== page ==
THE PRINCETON CLASSICS DEPARTMENT investigates the history, language, literature, and thought of ancient Greece and Rome. We use the perspectives of multiple disciplines to understand and imagine the diversity of these civilizations over almost two thousand years and to reflect on what the classical past has meant to later ages, and to our own.
“Do we learn with one part of our ourselves, get angry with another, and with some third part desire the pleasures of food, drink, and sex?” Socrates famously asks in Book 4 of Plato’s …
We are delighted to pass on the good news that our colleague Harriet Flower has won a Goodwin Award from the Society for Classical Studies for her book The Dancing Lares and the Serpent in the Garden: Religion at the Roman Street Corner. Only three of these awards are given annually, and they are recognized as the highest honor for books published in our field. Congratulations too to our alumna Amy Richlin (Class of ’73, and last year’s Faber Lecturer) who received the same prize.
Interested in speaking Latin or ancient Greek? Speaking is an excellent way to solidify your grasp of grammar and vocabulary and to learn how to understand Latin and Greek as what they are — languages and not puzzles. It’s also great fun! The Latin table meets at 7pm on Thursdays in Whitman dining hall, and the Greek table meets at 5pm on Mondays. All are welcome. If you have any questions, please contact Kevin Duraiswamy ’19.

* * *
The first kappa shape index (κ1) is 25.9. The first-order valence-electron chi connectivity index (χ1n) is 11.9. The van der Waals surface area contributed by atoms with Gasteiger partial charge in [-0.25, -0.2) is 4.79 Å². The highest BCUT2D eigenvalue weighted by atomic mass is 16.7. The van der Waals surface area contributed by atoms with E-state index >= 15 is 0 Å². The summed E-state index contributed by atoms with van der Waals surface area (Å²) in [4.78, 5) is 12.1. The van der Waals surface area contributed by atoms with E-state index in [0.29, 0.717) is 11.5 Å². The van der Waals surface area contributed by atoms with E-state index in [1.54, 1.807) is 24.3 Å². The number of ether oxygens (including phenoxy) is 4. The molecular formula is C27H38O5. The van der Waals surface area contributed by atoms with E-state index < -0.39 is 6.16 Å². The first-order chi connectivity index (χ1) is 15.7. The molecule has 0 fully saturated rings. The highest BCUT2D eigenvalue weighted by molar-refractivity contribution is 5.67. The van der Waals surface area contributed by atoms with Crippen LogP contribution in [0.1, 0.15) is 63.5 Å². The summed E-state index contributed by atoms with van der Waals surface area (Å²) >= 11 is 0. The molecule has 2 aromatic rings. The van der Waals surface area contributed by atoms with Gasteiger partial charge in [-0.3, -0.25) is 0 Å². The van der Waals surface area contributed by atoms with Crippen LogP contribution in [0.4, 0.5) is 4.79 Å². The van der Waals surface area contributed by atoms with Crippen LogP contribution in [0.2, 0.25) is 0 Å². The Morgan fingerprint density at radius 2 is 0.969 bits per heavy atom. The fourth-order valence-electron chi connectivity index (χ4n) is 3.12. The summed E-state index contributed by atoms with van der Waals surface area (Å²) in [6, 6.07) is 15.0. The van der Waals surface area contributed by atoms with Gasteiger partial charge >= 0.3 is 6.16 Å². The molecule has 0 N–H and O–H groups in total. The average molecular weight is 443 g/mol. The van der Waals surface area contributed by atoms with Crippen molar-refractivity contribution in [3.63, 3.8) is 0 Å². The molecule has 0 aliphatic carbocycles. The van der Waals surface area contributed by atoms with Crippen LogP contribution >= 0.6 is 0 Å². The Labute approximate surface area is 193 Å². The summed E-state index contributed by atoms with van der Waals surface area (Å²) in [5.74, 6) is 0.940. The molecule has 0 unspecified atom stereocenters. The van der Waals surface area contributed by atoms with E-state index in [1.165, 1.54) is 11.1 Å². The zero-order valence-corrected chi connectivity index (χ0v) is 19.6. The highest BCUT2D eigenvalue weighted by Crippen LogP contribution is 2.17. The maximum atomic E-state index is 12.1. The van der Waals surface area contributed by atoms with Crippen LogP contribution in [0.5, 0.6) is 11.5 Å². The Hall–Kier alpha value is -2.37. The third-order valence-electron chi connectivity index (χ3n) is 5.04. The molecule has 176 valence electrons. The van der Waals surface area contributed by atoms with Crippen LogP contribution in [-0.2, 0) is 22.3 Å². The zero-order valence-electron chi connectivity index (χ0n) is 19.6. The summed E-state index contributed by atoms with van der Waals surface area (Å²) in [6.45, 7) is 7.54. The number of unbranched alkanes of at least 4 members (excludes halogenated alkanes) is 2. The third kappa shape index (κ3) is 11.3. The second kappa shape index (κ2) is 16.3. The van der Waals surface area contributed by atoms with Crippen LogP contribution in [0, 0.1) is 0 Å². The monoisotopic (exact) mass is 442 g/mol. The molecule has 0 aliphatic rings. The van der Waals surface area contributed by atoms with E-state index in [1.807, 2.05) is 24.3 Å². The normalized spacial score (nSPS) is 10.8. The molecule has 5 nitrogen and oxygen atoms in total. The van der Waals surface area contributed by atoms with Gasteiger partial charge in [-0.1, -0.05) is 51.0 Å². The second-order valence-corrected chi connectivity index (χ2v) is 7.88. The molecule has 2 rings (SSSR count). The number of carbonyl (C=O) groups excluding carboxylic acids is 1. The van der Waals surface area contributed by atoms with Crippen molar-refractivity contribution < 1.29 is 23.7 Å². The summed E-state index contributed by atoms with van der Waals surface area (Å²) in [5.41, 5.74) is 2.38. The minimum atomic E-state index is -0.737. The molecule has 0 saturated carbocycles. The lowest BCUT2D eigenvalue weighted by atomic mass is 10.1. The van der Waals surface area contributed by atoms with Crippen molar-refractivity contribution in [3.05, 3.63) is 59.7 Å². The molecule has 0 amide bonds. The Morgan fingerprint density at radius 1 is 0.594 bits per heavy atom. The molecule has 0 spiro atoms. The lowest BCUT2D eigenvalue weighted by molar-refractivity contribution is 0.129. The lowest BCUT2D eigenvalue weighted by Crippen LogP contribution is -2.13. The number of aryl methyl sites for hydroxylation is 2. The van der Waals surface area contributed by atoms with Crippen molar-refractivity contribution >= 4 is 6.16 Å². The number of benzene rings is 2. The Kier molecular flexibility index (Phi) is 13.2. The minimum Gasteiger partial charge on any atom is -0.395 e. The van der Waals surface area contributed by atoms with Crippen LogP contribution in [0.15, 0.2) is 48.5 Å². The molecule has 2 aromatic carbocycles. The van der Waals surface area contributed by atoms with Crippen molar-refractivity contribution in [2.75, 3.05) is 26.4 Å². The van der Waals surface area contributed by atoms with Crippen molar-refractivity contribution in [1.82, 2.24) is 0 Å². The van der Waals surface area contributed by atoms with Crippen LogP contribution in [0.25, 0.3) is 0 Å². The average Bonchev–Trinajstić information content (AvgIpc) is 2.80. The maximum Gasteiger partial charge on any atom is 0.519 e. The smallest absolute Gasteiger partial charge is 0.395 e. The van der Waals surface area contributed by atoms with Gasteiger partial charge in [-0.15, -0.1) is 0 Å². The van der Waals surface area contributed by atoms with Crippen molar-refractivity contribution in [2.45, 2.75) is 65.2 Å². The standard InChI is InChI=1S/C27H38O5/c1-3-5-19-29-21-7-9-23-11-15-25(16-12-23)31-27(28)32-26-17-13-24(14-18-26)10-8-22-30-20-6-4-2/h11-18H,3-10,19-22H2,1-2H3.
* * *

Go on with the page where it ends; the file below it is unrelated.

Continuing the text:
Professor Barbara Graziosi recently discussed The Iliad with host Melvyn Bragg and other panelists on the iconic BBC Radio 4 program In Our Time. A recording of the broadcast, along with lists of related recordings and readings, is now available online.
This prize is awarded each year to juniors in recognition of exceptional academic achievement. Sommers is a physics major and is also pursuing certificates in applications of computing and Roman language and culture. She has a passion for tutoring and mentorship and worked as a physics tutor in the McGraw Center, was an undergraduate grader for Computer Science, and volunteered at Princeton’s climbing wall to help children with special needs.
The Bodleian Library in Oxford is one of the few libraries outside Germany with a substantial number of medieval manuscripts from the German-speaking lands. These manuscripts, most of which were acquired by Archbishop Laud in the 1630s, during the Thirty Years’ War, mainly consist of major groups of codices from ecclesiastical houses in the Rhine-Main area, that is Würzburg, Mainz…